Voice + AI = The new frontier in user interaction?

For a lot of time, voice has been the go to medium for enabling digital assistants to work for us. Right from the basic Google voice powered searches that caused quite a stir some years back, to devices that are always listening for a keyword to deliver to your commands – voice enabled user interaction has definitely come a long way. Which brings about an important question: Given that Artificial Intelligence and Context are evolving at gargantuan rates, what will be the next big things in voice enabled user interaction? Add to the table the heavy investments that Google and Apple are making in this area, and we’ve got ourselves a booming space for connected devices.

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Huawei Ultra-Broadband: The infrastructure for Cloud VR, Smart Homes and 4K HDR

Along with 5G networks being tested for mass scale deployment, there have been some major breakthroughs in fixed line internet networks through fiber optics and microwaves. This evolution of broadband networks has been lead by the need of applications of different vertical industries rather than simply focusing on increasing bandwidth for consumers. Low latency and high bandwidth is going to be the backbone infrastructure for cloud VR, smart homes and higher TV resolutions. As we saw at UBB Forum 2017, in developed countries carriers are focussing on getting higher bandwidth for applications like 4K HDR video streaming. On the other hand, developing countries are looking to grow the reach of their broadband systems to remote areas so everyone can have access to internet connectivity.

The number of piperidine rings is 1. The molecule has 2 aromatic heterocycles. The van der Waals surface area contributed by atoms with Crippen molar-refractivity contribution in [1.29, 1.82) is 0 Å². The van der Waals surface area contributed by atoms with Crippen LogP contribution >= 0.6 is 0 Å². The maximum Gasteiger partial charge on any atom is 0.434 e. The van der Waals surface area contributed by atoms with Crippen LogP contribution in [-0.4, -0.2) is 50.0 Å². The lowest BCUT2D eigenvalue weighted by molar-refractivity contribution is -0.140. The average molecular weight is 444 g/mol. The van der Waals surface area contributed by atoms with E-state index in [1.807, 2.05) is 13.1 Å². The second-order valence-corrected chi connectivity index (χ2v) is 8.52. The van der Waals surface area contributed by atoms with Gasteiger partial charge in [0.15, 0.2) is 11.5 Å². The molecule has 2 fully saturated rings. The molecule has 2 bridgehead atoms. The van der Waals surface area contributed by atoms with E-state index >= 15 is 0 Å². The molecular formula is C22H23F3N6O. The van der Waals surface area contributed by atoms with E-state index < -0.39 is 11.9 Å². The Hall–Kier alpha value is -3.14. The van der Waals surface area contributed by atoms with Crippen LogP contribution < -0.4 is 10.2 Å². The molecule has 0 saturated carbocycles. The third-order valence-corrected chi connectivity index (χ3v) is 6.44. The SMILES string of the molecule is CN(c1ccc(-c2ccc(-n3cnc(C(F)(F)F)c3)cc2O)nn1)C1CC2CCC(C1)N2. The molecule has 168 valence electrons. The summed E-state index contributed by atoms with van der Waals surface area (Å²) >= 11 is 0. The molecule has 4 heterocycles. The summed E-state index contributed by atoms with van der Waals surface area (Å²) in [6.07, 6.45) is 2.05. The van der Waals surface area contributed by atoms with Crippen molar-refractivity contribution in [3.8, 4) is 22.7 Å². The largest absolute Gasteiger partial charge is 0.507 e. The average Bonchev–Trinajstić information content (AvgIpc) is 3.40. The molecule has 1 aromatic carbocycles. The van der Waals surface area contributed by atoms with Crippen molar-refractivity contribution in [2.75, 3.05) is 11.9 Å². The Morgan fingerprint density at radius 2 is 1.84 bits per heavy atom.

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What is a smartphone AI processor?

Artificial Intelligence processors seem to be the biggest mobile breakthrough in 2017. Especially, in flagship phones starting with Huawei’s Kirin 970 AI processor announcement, which will be seen in the Huawei Mate 10 (launching next week). Apple also added in an Neural engine in their new A11 Bionic chip which ships with their new iPhone lineup. So how is the AI processor different from what most of us have in our smartphones? Putting it simply, AI processors have an additional inbuilt Neural Processing Unit (NPU) that is capable of lots of parallel processing, uses low power and is capable of cognitive tasks like prediction & classification. More like how the human brain works.

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AI: The magical wearable experience

Google announced two new wearables today. Pixel Buds & Google Clips were announced at Google’s Pixel 2 launch event. With voice becoming an important platform for users to interact with their digital world, these wireless ear buds make perfect sense. But more than an added convenience, Pixel Buds actually have an essential use case. Real-time language translation.

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The Future of the Smartphone Market